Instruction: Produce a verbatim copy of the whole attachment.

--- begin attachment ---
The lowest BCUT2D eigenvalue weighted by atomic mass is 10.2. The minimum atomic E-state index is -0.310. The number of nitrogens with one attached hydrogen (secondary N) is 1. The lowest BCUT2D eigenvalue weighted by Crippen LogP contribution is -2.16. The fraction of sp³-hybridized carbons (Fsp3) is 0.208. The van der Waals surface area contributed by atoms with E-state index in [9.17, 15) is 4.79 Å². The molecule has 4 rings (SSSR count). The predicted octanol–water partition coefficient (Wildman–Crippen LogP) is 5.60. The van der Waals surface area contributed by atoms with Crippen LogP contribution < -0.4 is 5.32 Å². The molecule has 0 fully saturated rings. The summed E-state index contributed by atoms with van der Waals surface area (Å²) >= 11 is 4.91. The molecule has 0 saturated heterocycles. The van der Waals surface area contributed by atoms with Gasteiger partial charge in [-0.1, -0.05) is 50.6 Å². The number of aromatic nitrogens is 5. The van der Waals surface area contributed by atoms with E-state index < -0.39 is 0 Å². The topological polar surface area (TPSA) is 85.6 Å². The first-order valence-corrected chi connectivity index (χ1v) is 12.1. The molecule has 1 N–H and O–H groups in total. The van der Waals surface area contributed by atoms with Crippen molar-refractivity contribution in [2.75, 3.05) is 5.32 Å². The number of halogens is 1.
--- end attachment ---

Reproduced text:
The lowest BCUT2D eigenvalue weighted by atomic mass is 10.2. The minimum atomic E-state index is -0.310. The number of nitrogens with one attached hydrogen (secondary N) is 1. The lowest BCUT2D eigenvalue weighted by Crippen LogP contribution is -2.16. The fraction of sp³-hybridized carbons (Fsp3) is 0.208. The van der Waals surface area contributed by atoms with E-state index in [9.17, 15) is 4.79 Å². The molecule has 4 rings (SSSR count). The predicted octanol–water partition coefficient (Wildman–Crippen LogP) is 5.60. The van der Waals surface area contributed by atoms with Crippen LogP contribution < -0.4 is 5.32 Å². The molecule has 0 fully saturated rings. The summed E-state index contributed by atoms with van der Waals surface area (Å²) >= 11 is 4.91. The molecule has 0 saturated heterocycles. The van der Waals surface area contributed by atoms with Gasteiger partial charge in [-0.1, -0.05) is 50.6 Å². The number of aromatic nitrogens is 5. The van der Waals surface area contributed by atoms with E-state index < -0.39 is 0 Å². The topological polar surface area (TPSA) is 85.6 Å². The first-order valence-corrected chi connectivity index (χ1v) is 12.1. The molecule has 1 N–H and O–H groups in total. The van der Waals surface area contributed by atoms with Crippen molar-refractivity contribution in [2.75, 3.05) is 5.32 Å². The number of halogens is 1.